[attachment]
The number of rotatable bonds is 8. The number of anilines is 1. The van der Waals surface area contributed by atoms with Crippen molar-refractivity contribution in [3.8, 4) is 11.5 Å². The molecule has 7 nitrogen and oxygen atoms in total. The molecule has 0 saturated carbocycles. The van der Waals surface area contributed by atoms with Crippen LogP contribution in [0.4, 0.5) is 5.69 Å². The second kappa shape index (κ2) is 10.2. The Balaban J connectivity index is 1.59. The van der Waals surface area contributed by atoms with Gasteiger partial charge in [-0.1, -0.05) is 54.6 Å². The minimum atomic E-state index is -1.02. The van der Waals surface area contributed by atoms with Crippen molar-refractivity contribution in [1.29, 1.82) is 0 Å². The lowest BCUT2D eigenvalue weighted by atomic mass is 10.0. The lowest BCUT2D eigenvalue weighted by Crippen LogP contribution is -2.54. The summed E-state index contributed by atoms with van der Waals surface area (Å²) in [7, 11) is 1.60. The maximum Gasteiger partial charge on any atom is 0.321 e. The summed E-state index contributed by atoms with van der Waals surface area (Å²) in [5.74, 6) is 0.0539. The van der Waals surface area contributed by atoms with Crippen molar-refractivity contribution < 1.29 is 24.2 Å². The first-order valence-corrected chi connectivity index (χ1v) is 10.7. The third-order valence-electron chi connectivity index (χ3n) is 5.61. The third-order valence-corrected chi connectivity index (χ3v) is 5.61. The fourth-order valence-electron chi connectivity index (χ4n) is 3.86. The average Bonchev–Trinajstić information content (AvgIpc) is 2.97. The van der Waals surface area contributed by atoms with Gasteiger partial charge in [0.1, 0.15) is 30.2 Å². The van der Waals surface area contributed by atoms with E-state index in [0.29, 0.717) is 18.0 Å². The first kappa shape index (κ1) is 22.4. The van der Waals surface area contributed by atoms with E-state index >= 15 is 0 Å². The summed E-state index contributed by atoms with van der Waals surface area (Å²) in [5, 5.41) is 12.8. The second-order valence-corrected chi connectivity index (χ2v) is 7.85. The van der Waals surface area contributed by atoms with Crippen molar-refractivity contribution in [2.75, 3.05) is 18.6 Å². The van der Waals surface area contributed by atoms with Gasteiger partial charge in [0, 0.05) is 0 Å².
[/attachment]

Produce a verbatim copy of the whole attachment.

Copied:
The number of rotatable bonds is 8. The number of anilines is 1. The van der Waals surface area contributed by atoms with Crippen molar-refractivity contribution in [3.8, 4) is 11.5 Å². The molecule has 7 nitrogen and oxygen atoms in total. The molecule has 0 saturated carbocycles. The van der Waals surface area contributed by atoms with Crippen LogP contribution in [0.4, 0.5) is 5.69 Å². The second kappa shape index (κ2) is 10.2. The Balaban J connectivity index is 1.59. The van der Waals surface area contributed by atoms with Gasteiger partial charge in [-0.1, -0.05) is 54.6 Å². The minimum atomic E-state index is -1.02. The van der Waals surface area contributed by atoms with Crippen molar-refractivity contribution in [1.29, 1.82) is 0 Å². The lowest BCUT2D eigenvalue weighted by atomic mass is 10.0. The lowest BCUT2D eigenvalue weighted by Crippen LogP contribution is -2.54. The summed E-state index contributed by atoms with van der Waals surface area (Å²) in [7, 11) is 1.60. The maximum Gasteiger partial charge on any atom is 0.321 e. The summed E-state index contributed by atoms with van der Waals surface area (Å²) in [5.74, 6) is 0.0539. The van der Waals surface area contributed by atoms with Crippen molar-refractivity contribution < 1.29 is 24.2 Å². The first-order valence-corrected chi connectivity index (χ1v) is 10.7. The third-order valence-electron chi connectivity index (χ3n) is 5.61. The third-order valence-corrected chi connectivity index (χ3v) is 5.61. The fourth-order valence-electron chi connectivity index (χ4n) is 3.86. The average Bonchev–Trinajstić information content (AvgIpc) is 2.97. The van der Waals surface area contributed by atoms with Gasteiger partial charge in [0.1, 0.15) is 30.2 Å². The van der Waals surface area contributed by atoms with E-state index in [0.29, 0.717) is 18.0 Å². The first kappa shape index (κ1) is 22.4. The van der Waals surface area contributed by atoms with E-state index >= 15 is 0 Å². The summed E-state index contributed by atoms with van der Waals surface area (Å²) in [5, 5.41) is 12.8. The second-order valence-corrected chi connectivity index (χ2v) is 7.85. The van der Waals surface area contributed by atoms with Crippen molar-refractivity contribution in [2.75, 3.05) is 18.6 Å². The van der Waals surface area contributed by atoms with Gasteiger partial charge in [0, 0.05) is 0 Å².